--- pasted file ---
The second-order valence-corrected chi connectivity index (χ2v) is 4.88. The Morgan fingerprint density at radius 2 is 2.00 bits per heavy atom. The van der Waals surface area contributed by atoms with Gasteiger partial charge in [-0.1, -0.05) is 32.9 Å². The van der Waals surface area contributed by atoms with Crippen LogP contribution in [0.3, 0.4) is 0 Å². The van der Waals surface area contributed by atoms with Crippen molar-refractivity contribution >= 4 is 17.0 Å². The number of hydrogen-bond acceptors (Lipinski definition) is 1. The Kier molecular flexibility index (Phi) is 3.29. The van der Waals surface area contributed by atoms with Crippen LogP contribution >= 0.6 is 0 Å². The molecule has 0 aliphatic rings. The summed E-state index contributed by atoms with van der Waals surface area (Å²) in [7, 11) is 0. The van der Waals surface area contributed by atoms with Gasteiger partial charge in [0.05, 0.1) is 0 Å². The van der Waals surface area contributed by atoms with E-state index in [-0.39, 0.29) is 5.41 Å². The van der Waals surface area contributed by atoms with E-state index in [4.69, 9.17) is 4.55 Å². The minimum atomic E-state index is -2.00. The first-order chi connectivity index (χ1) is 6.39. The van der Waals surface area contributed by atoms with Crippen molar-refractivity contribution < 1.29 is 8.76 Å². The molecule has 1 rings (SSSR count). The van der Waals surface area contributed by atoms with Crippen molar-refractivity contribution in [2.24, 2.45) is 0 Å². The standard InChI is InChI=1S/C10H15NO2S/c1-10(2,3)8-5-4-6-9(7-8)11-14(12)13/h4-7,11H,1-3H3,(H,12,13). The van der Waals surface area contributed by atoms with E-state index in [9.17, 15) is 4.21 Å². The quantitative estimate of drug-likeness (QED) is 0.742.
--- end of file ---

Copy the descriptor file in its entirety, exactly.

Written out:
The second-order valence-corrected chi connectivity index (χ2v) is 4.88. The Morgan fingerprint density at radius 2 is 2.00 bits per heavy atom. The van der Waals surface area contributed by atoms with Gasteiger partial charge in [-0.1, -0.05) is 32.9 Å². The van der Waals surface area contributed by atoms with Crippen LogP contribution in [0.3, 0.4) is 0 Å². The van der Waals surface area contributed by atoms with Crippen molar-refractivity contribution >= 4 is 17.0 Å². The number of hydrogen-bond acceptors (Lipinski definition) is 1. The Kier molecular flexibility index (Phi) is 3.29. The van der Waals surface area contributed by atoms with Crippen LogP contribution >= 0.6 is 0 Å². The molecule has 0 aliphatic rings. The summed E-state index contributed by atoms with van der Waals surface area (Å²) in [7, 11) is 0. The van der Waals surface area contributed by atoms with Gasteiger partial charge in [0.05, 0.1) is 0 Å². The van der Waals surface area contributed by atoms with E-state index in [-0.39, 0.29) is 5.41 Å². The van der Waals surface area contributed by atoms with E-state index in [4.69, 9.17) is 4.55 Å². The minimum atomic E-state index is -2.00. The first-order chi connectivity index (χ1) is 6.39. The van der Waals surface area contributed by atoms with Crippen molar-refractivity contribution < 1.29 is 8.76 Å². The molecule has 1 rings (SSSR count). The van der Waals surface area contributed by atoms with Crippen molar-refractivity contribution in [2.24, 2.45) is 0 Å². The standard InChI is InChI=1S/C10H15NO2S/c1-10(2,3)8-5-4-6-9(7-8)11-14(12)13/h4-7,11H,1-3H3,(H,12,13). The van der Waals surface area contributed by atoms with E-state index in [9.17, 15) is 4.21 Å². The quantitative estimate of drug-likeness (QED) is 0.742.